IBM Sinks After 18th Consecutive Revenue Drop; Margins Miss; EPS "Beats" On Tax Rate Fudge

After 17 consecutive quarters, or more than 4 years, of declining annual revenue growth, there were some whispers that this could be the quarter IBM finally breaks the trend. Alas, it was not meant to be, and just after the close, IBM reported Q3 revenues of $19.226BN, which will beating consensus of $19.0BN, was still 0.3% lower than a year ago, marking the 18th consecutive quarter of declining revenues.

The breakdown of the company's revenue by segment in Q3 was as follows:

  • Technology services & cloud platforms rev. $8.75b vs $8.54b y/y
  • Cognitive Solutions rev. $4.24b vs $4.05b y/y
  • Systems rev. $1.56b vs $1.97b y/y
  • Strategic Imperatives revenue $8.0b
  • Global services rev. $4.19b vs $4.21b y/y

But more troubling is that despite the relatively modest drop in revenue, GAAP profit dropped by a materially greater 3.2% to $2.854BN, as the company's adjusted gross margin of 48.0%, once again missed the consensus estimate of 50.1%.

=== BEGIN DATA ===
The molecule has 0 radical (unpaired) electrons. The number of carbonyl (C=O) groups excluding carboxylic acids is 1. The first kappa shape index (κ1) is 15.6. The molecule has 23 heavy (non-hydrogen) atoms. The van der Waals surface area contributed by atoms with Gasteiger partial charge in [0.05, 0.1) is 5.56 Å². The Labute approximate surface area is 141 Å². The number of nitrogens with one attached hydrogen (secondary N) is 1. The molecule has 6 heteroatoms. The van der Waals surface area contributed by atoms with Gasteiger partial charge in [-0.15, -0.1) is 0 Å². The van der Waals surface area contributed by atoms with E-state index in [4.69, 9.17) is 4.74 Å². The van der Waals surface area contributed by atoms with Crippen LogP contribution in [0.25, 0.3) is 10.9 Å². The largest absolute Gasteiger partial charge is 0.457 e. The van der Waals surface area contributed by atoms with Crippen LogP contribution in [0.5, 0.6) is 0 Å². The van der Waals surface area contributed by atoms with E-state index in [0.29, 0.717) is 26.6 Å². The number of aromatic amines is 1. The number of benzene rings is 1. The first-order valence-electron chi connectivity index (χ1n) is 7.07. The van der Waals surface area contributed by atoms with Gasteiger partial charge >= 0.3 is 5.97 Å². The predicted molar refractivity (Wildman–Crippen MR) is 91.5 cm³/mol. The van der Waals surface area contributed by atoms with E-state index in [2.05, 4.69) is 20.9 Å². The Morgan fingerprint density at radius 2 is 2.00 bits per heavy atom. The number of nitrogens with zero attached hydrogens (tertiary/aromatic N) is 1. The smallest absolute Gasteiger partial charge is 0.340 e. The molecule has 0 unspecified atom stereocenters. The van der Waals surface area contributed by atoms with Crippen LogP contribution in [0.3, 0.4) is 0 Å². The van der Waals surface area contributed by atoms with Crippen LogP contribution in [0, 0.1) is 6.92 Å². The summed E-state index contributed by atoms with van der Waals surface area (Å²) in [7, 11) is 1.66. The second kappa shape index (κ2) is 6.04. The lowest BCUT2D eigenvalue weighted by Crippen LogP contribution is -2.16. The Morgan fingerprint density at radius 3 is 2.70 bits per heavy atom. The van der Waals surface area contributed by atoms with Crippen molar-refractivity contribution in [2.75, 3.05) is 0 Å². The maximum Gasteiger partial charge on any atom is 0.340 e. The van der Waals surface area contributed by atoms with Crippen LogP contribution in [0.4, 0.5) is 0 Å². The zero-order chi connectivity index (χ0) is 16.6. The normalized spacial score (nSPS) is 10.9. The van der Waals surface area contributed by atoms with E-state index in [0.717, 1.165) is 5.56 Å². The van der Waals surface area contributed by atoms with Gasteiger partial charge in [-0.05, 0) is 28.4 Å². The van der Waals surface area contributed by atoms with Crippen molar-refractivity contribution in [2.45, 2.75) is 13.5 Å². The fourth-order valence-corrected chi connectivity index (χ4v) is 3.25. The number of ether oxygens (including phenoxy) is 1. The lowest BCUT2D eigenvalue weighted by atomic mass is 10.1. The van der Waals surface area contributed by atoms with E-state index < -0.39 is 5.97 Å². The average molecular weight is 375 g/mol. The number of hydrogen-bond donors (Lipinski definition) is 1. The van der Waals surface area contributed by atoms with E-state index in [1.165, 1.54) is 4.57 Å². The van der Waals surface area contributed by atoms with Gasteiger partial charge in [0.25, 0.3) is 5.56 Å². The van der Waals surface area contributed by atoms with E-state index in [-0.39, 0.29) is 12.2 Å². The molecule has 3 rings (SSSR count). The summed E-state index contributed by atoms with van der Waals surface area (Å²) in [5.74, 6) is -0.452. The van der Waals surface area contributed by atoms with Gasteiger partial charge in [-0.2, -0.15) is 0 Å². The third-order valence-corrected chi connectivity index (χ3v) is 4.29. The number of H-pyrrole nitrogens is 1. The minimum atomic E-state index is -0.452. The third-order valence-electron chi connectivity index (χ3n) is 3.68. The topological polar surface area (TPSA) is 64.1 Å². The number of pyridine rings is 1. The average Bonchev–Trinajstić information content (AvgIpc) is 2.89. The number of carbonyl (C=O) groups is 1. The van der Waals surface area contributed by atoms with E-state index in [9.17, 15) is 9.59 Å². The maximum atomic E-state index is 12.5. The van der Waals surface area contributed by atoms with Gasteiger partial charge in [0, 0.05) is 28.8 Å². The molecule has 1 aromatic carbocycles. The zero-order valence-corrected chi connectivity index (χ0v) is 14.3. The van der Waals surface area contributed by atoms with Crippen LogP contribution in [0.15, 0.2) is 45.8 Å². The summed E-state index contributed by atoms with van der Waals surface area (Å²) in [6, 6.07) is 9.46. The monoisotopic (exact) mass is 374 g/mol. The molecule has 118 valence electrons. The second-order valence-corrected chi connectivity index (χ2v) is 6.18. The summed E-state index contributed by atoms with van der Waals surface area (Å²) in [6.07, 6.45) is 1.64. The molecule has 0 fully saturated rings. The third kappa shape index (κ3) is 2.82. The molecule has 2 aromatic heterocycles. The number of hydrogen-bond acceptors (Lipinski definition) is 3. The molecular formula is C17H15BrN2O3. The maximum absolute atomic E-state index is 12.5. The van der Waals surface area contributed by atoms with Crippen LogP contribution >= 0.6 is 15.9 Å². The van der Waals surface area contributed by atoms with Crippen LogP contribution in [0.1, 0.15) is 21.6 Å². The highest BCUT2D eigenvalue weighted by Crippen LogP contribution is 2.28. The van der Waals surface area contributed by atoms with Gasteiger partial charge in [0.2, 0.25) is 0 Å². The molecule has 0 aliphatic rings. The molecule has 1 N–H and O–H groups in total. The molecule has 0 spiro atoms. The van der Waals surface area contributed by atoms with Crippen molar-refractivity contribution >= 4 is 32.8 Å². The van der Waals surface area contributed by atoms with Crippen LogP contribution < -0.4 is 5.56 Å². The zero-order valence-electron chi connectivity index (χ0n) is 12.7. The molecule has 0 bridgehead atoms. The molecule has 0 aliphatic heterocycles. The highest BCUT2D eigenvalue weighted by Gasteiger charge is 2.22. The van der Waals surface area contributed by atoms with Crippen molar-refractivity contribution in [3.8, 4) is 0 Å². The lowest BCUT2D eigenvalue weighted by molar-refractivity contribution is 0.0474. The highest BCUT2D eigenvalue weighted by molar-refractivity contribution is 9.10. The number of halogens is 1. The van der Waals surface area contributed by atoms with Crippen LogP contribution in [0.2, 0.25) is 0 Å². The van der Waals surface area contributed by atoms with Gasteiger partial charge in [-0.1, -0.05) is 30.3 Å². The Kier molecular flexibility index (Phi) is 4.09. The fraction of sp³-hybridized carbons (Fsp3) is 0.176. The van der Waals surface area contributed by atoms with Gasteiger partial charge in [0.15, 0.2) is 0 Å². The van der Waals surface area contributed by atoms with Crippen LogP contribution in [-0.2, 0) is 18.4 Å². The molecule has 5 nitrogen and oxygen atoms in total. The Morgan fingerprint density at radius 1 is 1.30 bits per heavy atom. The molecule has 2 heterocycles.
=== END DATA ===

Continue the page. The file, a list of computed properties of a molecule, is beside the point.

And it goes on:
Also adding to the bleak picture, Q3 fresh cash flow of $2.43 billion dropped by 27% Y/Y from $3.29 billion a year ago.

Still, thanks to Wall Street's generosity, EPS estimates which had consistently declined into quarter end, IBM beat consensus non-GAAP EPS of $3.23, reporting $3.29 in bottom line.

How did it do it? The same way it has always beaten on the bottom line for the past several years: by constantly dragging its effective tax rate ever lower rate as has been the case for the past decade, shown in the chart below. In Q3 IBM used a 12.5% effective tax rate, tied with the lowest it has used in the 21st century. Had IBM used the already depressed tax rate from Q3 2015 of 18.2%, it would have reported non-GAAP EPS of $3.09, missing consensus by 14 cents.

And while the stock is getting punished for its lack of growth, its disappointing margin, and its tax accounting gimmicks, there was one silver lining: in Q3 IBM's net debt, which last quarter posted its biggest one quarter jump since 2014, declined from $34.5 billion to $33.4 billion.


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